3. Include sufficient detail to support cooperation discussions with Indigenous jurisdictions and provinces and commence engagement with Indigenous groups, provinces, stakeholders, and the public on the project.

The initial project description would form the basis for early engagement on the proposed project. It would allow the potentially affected Indigenous groups, provinces, stakeholders, and public the opportunity to understand what the proposed project involves and if it is located in an area that could impact them. It would also be used by the Agency as it undertakes engagement with Indigenous groups, provinces, stakeholders, and the public during the planning phase. The initial project description would also provide proponents the opportunity to consider changes to the project design before the design is too far advanced. While some proponents undertake early engagement with potentially affected parties as a best practice, there is currently no legislated requirement to do so.

The Government is considering the key information that should be required in the initial project description (Annex I) that would include general information about the type, components, and location of the project as well as information on consultation that the proponent has conducted to date. The information requested in Annex I is similar to that required in the first three sections of the current Prescribed Information for the Description of a Designated Project Regulations under the Canadian Environmental Assessment Act, 2012 (For reference see in Annex III).

Proponents may be required to submit information and data in an accessible and usable format prescribed by the Agency.

Question 1: What are your views on the proposed components in the initial project description (Annex I)?

The Proponent’s Response to Issues and Detailed Project Description

The second document the proponent would be required to prepare would include two components:

  1. The proponent’s response to the issues provided by the Agency following engagement and cooperation discussions. This could include issues that were raised during consultation in the early planning phase as well as issues with respect to the proposed project that the Agency considers relevant.
  2. A detailed description of the designated project.

This document would be used to help the Agency determine whether or not an impact assessment is required. As per the proposed legislation, the Agency would need to consider the following when deciding if the designated project is required to undergo an impact assessment:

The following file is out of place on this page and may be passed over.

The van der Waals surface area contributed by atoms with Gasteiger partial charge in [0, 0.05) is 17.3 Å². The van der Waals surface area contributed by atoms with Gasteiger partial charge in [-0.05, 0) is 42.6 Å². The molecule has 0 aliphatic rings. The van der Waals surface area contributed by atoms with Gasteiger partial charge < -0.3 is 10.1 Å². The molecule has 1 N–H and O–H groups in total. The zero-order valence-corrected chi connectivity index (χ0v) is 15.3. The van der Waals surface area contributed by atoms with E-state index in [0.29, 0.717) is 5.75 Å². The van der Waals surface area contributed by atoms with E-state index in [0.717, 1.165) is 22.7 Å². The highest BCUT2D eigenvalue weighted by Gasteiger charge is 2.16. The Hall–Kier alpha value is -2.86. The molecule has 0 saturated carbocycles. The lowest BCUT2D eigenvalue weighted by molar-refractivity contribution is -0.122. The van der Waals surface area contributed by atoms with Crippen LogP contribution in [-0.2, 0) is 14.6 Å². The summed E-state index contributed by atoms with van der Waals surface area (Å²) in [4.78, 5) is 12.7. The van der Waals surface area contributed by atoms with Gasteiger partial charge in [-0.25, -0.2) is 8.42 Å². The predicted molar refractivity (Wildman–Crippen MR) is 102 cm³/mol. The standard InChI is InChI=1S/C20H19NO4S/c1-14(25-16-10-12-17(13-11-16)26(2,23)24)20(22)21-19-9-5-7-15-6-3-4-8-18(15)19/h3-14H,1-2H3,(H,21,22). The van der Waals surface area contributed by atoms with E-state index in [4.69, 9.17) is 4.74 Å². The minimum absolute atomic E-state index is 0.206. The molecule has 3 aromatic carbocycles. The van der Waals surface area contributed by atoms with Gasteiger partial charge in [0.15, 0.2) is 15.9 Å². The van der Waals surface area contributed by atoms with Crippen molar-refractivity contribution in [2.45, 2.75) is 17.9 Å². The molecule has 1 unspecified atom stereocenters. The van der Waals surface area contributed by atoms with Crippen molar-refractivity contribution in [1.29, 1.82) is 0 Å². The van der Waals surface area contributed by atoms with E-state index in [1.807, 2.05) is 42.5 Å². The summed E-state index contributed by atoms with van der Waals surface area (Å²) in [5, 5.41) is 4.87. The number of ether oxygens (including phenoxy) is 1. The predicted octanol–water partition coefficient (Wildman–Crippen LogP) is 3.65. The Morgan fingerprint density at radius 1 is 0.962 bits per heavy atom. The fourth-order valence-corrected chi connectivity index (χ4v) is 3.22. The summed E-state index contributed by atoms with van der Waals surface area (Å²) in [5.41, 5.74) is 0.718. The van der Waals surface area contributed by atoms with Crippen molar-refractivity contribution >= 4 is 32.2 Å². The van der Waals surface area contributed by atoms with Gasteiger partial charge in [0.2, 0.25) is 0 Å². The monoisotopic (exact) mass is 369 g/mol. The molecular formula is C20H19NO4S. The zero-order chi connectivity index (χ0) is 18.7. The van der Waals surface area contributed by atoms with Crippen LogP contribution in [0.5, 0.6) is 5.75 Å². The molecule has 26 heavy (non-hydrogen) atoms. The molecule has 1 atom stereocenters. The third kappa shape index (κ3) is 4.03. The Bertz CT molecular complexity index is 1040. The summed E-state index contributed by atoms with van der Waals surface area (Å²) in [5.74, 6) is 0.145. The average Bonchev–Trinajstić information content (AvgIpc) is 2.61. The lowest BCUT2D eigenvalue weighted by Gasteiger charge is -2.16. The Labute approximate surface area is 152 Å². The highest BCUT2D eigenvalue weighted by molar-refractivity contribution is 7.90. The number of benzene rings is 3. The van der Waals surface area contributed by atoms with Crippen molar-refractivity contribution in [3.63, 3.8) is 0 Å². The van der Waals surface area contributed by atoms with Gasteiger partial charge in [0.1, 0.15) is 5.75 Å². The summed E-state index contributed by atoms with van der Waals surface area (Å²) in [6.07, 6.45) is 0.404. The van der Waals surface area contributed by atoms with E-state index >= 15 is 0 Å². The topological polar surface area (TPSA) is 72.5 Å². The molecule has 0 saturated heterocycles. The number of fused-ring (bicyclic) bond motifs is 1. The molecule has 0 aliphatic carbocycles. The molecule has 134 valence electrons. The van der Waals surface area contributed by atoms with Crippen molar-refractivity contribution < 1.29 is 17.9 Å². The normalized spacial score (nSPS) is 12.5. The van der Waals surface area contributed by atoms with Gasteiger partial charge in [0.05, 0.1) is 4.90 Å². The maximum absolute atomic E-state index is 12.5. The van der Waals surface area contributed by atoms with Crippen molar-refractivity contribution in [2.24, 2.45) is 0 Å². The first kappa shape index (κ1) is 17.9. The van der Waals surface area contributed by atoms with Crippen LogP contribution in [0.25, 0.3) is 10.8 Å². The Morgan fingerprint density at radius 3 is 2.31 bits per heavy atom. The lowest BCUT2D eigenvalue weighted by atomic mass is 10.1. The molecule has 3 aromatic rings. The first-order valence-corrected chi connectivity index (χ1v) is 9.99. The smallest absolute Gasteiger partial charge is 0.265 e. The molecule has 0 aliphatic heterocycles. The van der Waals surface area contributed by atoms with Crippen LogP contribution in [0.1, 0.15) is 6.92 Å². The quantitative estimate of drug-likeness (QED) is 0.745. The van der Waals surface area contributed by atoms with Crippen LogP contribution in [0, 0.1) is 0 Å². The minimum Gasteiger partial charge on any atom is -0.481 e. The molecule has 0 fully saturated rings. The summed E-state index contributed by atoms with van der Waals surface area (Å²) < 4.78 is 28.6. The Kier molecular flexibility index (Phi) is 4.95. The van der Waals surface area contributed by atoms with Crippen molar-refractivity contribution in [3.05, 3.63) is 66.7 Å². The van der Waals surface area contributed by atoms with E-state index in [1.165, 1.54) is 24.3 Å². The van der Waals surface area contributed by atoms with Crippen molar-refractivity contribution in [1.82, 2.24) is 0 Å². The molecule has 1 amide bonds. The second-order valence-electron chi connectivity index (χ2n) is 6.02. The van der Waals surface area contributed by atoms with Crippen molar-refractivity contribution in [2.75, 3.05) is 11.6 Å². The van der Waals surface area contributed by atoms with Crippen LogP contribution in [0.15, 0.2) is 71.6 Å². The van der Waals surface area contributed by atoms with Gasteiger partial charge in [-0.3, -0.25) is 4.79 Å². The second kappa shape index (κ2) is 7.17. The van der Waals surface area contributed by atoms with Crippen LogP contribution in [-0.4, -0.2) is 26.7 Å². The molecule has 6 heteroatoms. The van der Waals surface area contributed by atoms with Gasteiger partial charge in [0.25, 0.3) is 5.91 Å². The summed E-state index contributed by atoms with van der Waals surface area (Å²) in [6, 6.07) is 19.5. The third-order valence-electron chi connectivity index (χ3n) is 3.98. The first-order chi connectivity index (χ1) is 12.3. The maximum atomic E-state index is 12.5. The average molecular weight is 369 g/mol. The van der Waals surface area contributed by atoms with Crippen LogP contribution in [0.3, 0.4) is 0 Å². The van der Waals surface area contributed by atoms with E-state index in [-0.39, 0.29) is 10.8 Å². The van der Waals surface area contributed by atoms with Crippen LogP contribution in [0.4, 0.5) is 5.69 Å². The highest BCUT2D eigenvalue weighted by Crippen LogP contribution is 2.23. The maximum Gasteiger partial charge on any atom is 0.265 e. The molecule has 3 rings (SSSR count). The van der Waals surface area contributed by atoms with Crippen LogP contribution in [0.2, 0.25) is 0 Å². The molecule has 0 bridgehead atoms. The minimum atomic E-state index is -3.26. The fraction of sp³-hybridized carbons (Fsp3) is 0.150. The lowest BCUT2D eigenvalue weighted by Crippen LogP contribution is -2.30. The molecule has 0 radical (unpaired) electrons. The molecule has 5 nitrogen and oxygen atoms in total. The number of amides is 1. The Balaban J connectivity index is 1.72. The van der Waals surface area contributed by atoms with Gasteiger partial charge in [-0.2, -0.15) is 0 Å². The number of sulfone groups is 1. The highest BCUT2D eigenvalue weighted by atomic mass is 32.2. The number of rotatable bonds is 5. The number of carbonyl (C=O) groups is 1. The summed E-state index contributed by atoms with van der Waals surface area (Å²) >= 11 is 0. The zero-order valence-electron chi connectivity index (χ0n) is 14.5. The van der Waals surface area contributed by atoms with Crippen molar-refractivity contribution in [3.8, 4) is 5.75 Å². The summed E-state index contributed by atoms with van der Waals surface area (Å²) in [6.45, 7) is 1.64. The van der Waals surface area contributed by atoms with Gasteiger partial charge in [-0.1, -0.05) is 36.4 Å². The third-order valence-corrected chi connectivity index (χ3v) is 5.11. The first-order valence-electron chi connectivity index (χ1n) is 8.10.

• the information included in the initial and the detailed project descriptions;
  • the possible adverse effects within federal jurisdiction or the adverse direct or incidental effects caused by carrying out the designated project;
  • any adverse impact the designated project may have on the rights of Indigenous peoples of Canada;
  • any comments received by the public;
  • any relevant regional or strategic study;
  • any study that is conducted or plan that is prepared by a jurisdiction (in respect of a region in which the designated project is located) and that has been provided to the Agency; and
  • any other factor that the Agency considers relevant.

The proponent’s response to issues and the detailed project description would support more timely impact assessments. It would allow the Agency to provide the proponent with more clarity on the information and the level of consultation that would be required to complete the impact assessment.

The Government is considering a list of requirements (Annex II) for the detailed project description. This list would include updated information from the initial project description that proponents have already provided as well as information about the possible environmental, social, health and economic effects of the project. This information would enable the Agency to produce the documents which would guide the impact assessment, providing more certainty and predictability at the outset of the process.

Agency guidance would be developed to support proponents in providing the appropriate information and level of detail. As is currently the approach the Agency would be available to engage with proponents in developing their submission. Proponents may be required to submit information and data in an accessible and usable format prescribed by the Agency.

Question 2: What are your views on the proposed components in the detailed project description (Annex II)?